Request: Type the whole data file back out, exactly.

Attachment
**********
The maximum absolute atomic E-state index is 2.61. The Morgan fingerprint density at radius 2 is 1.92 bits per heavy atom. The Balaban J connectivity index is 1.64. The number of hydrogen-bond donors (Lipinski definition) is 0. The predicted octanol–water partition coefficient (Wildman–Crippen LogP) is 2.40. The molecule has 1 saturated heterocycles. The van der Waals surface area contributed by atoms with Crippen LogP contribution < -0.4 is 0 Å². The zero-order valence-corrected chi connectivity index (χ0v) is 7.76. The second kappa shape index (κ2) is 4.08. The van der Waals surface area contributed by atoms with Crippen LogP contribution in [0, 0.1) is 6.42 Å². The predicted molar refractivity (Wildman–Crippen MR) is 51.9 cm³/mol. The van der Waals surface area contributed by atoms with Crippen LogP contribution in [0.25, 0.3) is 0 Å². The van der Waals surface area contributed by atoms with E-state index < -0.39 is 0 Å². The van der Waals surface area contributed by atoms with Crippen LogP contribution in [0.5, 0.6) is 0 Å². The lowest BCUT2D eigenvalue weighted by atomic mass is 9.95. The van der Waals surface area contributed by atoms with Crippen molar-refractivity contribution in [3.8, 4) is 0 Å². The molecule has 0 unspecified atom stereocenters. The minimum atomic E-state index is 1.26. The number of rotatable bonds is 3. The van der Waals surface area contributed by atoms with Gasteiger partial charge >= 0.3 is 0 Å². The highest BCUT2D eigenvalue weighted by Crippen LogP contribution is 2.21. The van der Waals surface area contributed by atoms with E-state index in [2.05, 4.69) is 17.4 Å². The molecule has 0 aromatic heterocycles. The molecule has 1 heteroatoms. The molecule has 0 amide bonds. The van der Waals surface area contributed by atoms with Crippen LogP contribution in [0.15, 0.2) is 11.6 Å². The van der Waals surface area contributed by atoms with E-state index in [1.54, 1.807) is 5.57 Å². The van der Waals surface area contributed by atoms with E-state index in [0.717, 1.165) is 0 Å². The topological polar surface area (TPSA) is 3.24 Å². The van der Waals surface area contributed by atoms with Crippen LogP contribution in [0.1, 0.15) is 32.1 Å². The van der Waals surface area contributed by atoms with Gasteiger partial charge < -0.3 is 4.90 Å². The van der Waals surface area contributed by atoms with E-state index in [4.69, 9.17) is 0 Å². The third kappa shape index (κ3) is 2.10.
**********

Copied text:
The maximum absolute atomic E-state index is 2.61. The Morgan fingerprint density at radius 2 is 1.92 bits per heavy atom. The Balaban J connectivity index is 1.64. The number of hydrogen-bond donors (Lipinski definition) is 0. The predicted octanol–water partition coefficient (Wildman–Crippen LogP) is 2.40. The molecule has 1 saturated heterocycles. The van der Waals surface area contributed by atoms with Crippen LogP contribution < -0.4 is 0 Å². The zero-order valence-corrected chi connectivity index (χ0v) is 7.76. The second kappa shape index (κ2) is 4.08. The van der Waals surface area contributed by atoms with Crippen LogP contribution in [0, 0.1) is 6.42 Å². The predicted molar refractivity (Wildman–Crippen MR) is 51.9 cm³/mol. The van der Waals surface area contributed by atoms with Crippen LogP contribution in [0.25, 0.3) is 0 Å². The van der Waals surface area contributed by atoms with E-state index < -0.39 is 0 Å². The van der Waals surface area contributed by atoms with Crippen LogP contribution in [0.5, 0.6) is 0 Å². The lowest BCUT2D eigenvalue weighted by atomic mass is 9.95. The van der Waals surface area contributed by atoms with Crippen molar-refractivity contribution in [3.8, 4) is 0 Å². The molecule has 0 unspecified atom stereocenters. The minimum atomic E-state index is 1.26. The number of rotatable bonds is 3. The van der Waals surface area contributed by atoms with Gasteiger partial charge >= 0.3 is 0 Å². The highest BCUT2D eigenvalue weighted by Crippen LogP contribution is 2.21. The van der Waals surface area contributed by atoms with E-state index in [2.05, 4.69) is 17.4 Å². The molecule has 0 aromatic heterocycles. The molecule has 1 heteroatoms. The molecule has 0 amide bonds. The van der Waals surface area contributed by atoms with Crippen LogP contribution in [0.15, 0.2) is 11.6 Å². The van der Waals surface area contributed by atoms with E-state index in [1.54, 1.807) is 5.57 Å². The van der Waals surface area contributed by atoms with E-state index in [0.717, 1.165) is 0 Å². The topological polar surface area (TPSA) is 3.24 Å². The van der Waals surface area contributed by atoms with Crippen LogP contribution in [0.1, 0.15) is 32.1 Å². The van der Waals surface area contributed by atoms with Gasteiger partial charge < -0.3 is 4.90 Å². The van der Waals surface area contributed by atoms with E-state index in [4.69, 9.17) is 0 Å². The third kappa shape index (κ3) is 2.10.